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Kids can be fickle, but it turns out they may actually start developing brand loyalty at a very young age.

Earlier this month, a new study found that kids are capable of recognizing brands even before they learn how to read. ABC News reports that a group of preschool children in Australia were shown logos for companies like McDonald’s (Stock Quote: MCD), Toyota (Stock Quote: TM) and Disney (Stock Quote: DIS), and many kids were able to match up the logo with the company’s products.

It may seem surprising that kids develop brand recognition at such a young age, but researchers believe it comes down to two main factors: how present the company is in kids’ daily lives, and perhaps more importantly, whether their product is associated with good experiences.

"My feeling is that a lot of this has to do with positive emotions -- children recognize things that are self-serving and enjoyable," one of the researchers told ABC. That’s why nearly all the children were able to recognize McDonald’s but none recognized the Kleenex logo. (Of course, using this logic, I wonder if children will still recognize Toyota in a few years, given all the drama now associated with it.)

The upside of the study, as Slate points out, is the indication that kids are getting smarter, since they are able to make complex connections at a young age. Yet, this study also confirms something that parents have long been afraid of: kids are very susceptible to ads. According to Slate, children showed a willingness in this study to “make judgments about products and people based on associations with those brands.” In other words, brand marketing has become so successful that it has served to inform kids’ decisions about what they want to buy and with whom they want to be friends.

How exactly did this happen?

Since the early 1980’s, the amount of money advertisers have spent marketing to children has increased from $100 million to $17 billion annually in the U.S. alone. Much of that is undoubtedly spent on harmless (though potentially expensive) products from companies like Disney and Mattel (Stock Quote: MAT). But many companies deliberately market items to children which many consider to be quite controversial.

Here are five of the worst items that have been marketed to kids in recent years:

Padded Bikini Bras

A retailer in Britain recently introduced a line of padded bikini bras geared towards 7-year old girls. The store was quickly shamed into removing the item from shelves after people complained that it “encourages a culture in which children are viewed as sexually available.”


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In an effort to promote the gun lifestyle to children, The National Rifle Association publishes a magazine for “young shooters” called InSights. As one publication pointed out, this magazine features profiles of children as young as 7 years old toting rifles and going hunting.


Over the years, big tobacco companies have found a number of creative ways to market cigarettes to children, including catchy mascots (Joe Camel) and fruit-flavored cigarettes (Bayou Blast and Beach Breezer). Last month, the FDA announced a new set of rules that go into effect at the end of June and will restrict the ability of tobacco companies to market to kids. According to the Christian Science Monitor, “The new FDA rules prohibit a fairly wide gamut of tobacco marketing efforts – from sponsorships to free giveaways to the sale or distribution of free hats or T-shirts.”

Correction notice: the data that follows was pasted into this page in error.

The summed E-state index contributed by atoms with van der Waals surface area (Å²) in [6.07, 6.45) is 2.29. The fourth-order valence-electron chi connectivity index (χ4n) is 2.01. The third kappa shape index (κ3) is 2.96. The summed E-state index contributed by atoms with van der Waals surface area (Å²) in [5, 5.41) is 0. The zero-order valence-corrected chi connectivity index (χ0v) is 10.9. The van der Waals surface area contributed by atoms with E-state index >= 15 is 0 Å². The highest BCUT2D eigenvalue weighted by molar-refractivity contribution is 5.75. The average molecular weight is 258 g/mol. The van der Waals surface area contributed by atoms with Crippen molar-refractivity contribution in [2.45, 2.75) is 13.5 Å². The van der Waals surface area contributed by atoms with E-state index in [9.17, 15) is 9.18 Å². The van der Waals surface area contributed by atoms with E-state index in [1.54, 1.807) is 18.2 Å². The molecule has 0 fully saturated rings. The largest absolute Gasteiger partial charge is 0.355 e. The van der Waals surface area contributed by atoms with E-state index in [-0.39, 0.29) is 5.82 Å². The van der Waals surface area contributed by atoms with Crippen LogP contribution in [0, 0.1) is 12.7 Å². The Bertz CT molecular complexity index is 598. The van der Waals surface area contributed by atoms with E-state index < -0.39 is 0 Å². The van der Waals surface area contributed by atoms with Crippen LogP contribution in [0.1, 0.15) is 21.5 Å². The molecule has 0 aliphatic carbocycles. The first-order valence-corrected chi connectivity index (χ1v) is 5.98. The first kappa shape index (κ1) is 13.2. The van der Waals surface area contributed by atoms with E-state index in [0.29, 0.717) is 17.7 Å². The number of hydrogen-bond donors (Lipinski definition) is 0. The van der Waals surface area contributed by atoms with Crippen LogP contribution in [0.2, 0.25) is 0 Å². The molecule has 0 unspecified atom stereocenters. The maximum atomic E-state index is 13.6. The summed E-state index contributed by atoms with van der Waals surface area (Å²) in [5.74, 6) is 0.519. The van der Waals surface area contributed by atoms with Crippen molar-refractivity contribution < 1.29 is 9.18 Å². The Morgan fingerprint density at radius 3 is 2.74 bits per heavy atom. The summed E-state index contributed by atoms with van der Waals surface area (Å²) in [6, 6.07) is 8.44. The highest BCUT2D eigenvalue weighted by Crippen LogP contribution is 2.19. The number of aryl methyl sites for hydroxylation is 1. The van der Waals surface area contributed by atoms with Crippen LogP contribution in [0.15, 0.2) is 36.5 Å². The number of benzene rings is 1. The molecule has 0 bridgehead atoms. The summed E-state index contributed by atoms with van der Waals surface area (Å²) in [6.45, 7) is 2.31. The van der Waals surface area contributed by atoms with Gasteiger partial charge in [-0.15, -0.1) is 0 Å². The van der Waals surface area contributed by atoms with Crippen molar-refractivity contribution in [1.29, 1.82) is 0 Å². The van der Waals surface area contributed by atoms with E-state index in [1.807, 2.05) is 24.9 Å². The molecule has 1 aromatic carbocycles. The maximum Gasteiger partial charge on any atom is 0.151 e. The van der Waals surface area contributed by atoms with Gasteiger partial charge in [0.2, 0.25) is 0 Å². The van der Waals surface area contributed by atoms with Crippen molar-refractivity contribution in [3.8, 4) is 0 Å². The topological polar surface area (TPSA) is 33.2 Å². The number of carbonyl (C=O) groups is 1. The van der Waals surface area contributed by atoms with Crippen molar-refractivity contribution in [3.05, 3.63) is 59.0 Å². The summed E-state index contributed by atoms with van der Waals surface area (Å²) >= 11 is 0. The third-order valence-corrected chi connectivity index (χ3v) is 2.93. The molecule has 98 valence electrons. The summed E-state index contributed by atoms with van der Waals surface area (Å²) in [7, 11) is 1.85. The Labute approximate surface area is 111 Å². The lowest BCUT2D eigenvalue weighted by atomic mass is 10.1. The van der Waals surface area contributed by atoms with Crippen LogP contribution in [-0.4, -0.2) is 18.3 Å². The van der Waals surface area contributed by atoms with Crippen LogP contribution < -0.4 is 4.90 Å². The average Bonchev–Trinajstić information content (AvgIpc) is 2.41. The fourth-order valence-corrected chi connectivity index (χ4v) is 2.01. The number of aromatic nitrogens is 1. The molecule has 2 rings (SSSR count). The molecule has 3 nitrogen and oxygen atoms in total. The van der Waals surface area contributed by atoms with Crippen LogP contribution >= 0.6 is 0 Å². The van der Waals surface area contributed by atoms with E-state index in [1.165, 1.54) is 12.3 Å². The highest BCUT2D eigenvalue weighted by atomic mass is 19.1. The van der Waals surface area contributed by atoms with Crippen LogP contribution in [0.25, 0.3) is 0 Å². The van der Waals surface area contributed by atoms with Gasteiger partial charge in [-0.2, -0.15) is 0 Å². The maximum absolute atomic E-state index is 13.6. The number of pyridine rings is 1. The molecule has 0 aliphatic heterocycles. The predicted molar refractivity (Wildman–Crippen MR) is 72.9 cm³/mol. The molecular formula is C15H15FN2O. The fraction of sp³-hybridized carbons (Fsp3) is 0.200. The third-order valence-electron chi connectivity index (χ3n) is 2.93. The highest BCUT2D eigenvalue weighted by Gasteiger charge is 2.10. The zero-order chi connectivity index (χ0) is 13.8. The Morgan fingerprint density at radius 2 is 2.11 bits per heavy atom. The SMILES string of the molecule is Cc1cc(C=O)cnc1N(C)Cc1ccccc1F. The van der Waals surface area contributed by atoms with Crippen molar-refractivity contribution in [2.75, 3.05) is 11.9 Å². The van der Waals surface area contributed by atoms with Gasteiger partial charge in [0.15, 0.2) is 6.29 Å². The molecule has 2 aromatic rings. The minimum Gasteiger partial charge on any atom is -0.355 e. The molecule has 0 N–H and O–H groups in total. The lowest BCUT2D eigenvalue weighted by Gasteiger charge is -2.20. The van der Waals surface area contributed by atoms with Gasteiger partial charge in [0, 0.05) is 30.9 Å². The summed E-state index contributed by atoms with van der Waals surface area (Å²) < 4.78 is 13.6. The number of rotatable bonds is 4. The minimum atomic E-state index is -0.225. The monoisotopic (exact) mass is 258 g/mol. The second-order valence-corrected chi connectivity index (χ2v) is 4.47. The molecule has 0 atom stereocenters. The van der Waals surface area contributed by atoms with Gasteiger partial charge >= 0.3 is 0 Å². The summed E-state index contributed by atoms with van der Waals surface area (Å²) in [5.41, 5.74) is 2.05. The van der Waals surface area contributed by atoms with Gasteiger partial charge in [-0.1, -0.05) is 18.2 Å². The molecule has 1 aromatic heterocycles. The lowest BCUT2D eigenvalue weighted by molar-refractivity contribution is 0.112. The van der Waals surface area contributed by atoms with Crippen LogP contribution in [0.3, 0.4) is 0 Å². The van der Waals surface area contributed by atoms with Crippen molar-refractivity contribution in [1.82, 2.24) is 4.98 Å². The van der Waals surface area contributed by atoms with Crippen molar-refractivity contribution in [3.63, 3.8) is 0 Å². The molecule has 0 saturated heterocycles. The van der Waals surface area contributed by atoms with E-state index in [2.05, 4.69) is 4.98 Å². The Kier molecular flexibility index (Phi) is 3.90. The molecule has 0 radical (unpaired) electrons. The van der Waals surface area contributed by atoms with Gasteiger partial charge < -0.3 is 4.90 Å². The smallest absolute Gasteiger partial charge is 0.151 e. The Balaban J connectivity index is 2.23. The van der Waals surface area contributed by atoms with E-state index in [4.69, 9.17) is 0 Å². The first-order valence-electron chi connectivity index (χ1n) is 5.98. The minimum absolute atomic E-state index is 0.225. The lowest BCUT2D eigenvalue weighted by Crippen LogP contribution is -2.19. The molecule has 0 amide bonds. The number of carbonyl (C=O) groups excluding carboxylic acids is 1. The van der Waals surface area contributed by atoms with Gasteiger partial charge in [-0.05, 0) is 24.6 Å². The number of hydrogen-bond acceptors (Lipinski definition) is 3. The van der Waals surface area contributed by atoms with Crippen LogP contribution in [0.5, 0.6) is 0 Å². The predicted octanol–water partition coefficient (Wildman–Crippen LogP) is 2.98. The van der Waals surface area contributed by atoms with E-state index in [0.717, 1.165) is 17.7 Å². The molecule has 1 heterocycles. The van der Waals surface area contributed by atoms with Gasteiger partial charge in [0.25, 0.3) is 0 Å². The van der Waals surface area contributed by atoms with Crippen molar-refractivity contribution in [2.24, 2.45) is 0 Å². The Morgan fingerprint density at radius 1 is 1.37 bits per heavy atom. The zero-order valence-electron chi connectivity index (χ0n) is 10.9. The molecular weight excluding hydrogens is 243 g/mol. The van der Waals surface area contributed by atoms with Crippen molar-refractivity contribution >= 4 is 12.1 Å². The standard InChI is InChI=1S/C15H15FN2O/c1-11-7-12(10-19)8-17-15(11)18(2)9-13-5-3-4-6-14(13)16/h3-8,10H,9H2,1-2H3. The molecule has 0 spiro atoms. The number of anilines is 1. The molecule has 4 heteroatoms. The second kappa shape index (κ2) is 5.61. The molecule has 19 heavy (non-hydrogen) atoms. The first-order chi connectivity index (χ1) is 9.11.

Fast Food

There’s a reason that McDonald’s was the most recognized brand in that study: they spend lots of money on toys, cartoons and other promotional tactics in order to attract kids. It’s worked so well that a study in 2007 found kids were actually more likely to like French fries, chicken nuggets and even carrots if those items had a McDonald’s wrapper on them. But as many have pointed out, the ability of fast food companies to manipulate kids is only adding to the health problems of children in America.

Recently though the Better Business Bureau has been working with food companies like McDonalds to determine which of their products are appropriate to market to children.  Unfortunately, most companies continue to fail to meet these standards.


While this is less of an issue for young children, alcohol companies seem to have made a concerted effort to attract younger (and potentially underage) drinkers by releasing cheap, sugary beverages which some have dubbed “alcopops.” As with flavored cigarettes, these sweet beers may be more enticing to first-time drinkers. Read MainStreet’s earlier post about this and several other adult items marketed to children.

If you are worried that your child may be too susceptible to this kind of marketing, you don’t need to throw away your television, but you may want to play a more active role in the way they view ads. “Watch television with them and engage your kids on these messages,” said Syble Solomon, an expert on family finances. “If your kids see some great new product, ask them to be critical about it.”

Solomon also recommends that you teach your child the value of making choices, rather than sacrifices. It may sound like a weighty conversation to have with a five year old, but you know that old saying: if they’re old enough to recognize brands, they’re old enough to discuss proper spending habits.

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